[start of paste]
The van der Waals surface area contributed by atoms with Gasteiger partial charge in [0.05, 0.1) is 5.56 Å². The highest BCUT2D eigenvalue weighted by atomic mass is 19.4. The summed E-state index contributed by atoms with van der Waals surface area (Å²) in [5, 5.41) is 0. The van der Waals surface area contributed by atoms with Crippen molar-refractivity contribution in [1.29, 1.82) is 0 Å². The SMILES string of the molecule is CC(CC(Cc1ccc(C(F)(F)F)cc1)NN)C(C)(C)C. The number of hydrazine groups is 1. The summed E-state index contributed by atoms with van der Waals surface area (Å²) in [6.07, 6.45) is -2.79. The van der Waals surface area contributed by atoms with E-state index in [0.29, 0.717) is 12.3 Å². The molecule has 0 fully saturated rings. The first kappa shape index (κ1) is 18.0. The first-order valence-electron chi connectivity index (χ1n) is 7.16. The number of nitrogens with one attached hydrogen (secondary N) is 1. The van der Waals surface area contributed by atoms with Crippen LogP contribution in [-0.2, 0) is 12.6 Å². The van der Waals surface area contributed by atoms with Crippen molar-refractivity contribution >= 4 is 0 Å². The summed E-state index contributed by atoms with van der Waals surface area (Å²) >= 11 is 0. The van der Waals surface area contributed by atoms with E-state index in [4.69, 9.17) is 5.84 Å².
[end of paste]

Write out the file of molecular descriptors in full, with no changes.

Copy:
The van der Waals surface area contributed by atoms with Gasteiger partial charge in [0.05, 0.1) is 5.56 Å². The highest BCUT2D eigenvalue weighted by atomic mass is 19.4. The summed E-state index contributed by atoms with van der Waals surface area (Å²) in [5, 5.41) is 0. The van der Waals surface area contributed by atoms with Crippen molar-refractivity contribution in [1.29, 1.82) is 0 Å². The SMILES string of the molecule is CC(CC(Cc1ccc(C(F)(F)F)cc1)NN)C(C)(C)C. The number of hydrazine groups is 1. The summed E-state index contributed by atoms with van der Waals surface area (Å²) in [6.07, 6.45) is -2.79. The van der Waals surface area contributed by atoms with E-state index in [0.29, 0.717) is 12.3 Å². The molecule has 0 fully saturated rings. The first kappa shape index (κ1) is 18.0. The first-order valence-electron chi connectivity index (χ1n) is 7.16. The number of nitrogens with one attached hydrogen (secondary N) is 1. The van der Waals surface area contributed by atoms with Crippen LogP contribution in [-0.2, 0) is 12.6 Å². The van der Waals surface area contributed by atoms with Crippen molar-refractivity contribution >= 4 is 0 Å². The summed E-state index contributed by atoms with van der Waals surface area (Å²) >= 11 is 0. The van der Waals surface area contributed by atoms with E-state index in [4.69, 9.17) is 5.84 Å².